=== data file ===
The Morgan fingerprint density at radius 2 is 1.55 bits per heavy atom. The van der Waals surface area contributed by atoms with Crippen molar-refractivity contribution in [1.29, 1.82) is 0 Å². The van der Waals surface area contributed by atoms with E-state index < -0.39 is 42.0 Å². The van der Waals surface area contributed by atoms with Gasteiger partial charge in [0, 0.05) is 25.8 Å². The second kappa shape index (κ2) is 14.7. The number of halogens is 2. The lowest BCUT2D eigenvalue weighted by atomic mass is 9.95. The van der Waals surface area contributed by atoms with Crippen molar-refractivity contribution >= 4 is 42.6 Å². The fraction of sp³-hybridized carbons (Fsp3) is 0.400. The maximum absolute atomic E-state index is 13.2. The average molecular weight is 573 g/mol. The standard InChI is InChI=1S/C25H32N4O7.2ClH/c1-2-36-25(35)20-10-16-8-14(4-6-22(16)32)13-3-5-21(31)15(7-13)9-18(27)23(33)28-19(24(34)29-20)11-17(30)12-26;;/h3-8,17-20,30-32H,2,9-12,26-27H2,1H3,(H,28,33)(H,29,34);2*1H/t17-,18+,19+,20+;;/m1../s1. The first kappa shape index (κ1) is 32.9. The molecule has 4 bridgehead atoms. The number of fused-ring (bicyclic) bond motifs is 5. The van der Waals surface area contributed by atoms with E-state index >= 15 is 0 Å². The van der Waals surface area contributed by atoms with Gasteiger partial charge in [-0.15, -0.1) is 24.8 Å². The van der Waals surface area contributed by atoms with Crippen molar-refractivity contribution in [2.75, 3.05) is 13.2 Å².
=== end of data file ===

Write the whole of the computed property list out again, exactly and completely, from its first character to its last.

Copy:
The Morgan fingerprint density at radius 2 is 1.55 bits per heavy atom. The van der Waals surface area contributed by atoms with Crippen molar-refractivity contribution in [1.29, 1.82) is 0 Å². The van der Waals surface area contributed by atoms with E-state index < -0.39 is 42.0 Å². The van der Waals surface area contributed by atoms with Gasteiger partial charge in [0, 0.05) is 25.8 Å². The second kappa shape index (κ2) is 14.7. The number of halogens is 2. The lowest BCUT2D eigenvalue weighted by atomic mass is 9.95. The van der Waals surface area contributed by atoms with Crippen molar-refractivity contribution >= 4 is 42.6 Å². The fraction of sp³-hybridized carbons (Fsp3) is 0.400. The maximum absolute atomic E-state index is 13.2. The average molecular weight is 573 g/mol. The standard InChI is InChI=1S/C25H32N4O7.2ClH/c1-2-36-25(35)20-10-16-8-14(4-6-22(16)32)13-3-5-21(31)15(7-13)9-18(27)23(33)28-19(24(34)29-20)11-17(30)12-26;;/h3-8,17-20,30-32H,2,9-12,26-27H2,1H3,(H,28,33)(H,29,34);2*1H/t17-,18+,19+,20+;;/m1../s1. The first kappa shape index (κ1) is 32.9. The molecule has 4 bridgehead atoms. The number of fused-ring (bicyclic) bond motifs is 5. The van der Waals surface area contributed by atoms with E-state index >= 15 is 0 Å². The van der Waals surface area contributed by atoms with Gasteiger partial charge in [-0.15, -0.1) is 24.8 Å². The van der Waals surface area contributed by atoms with Crippen molar-refractivity contribution in [2.75, 3.05) is 13.2 Å².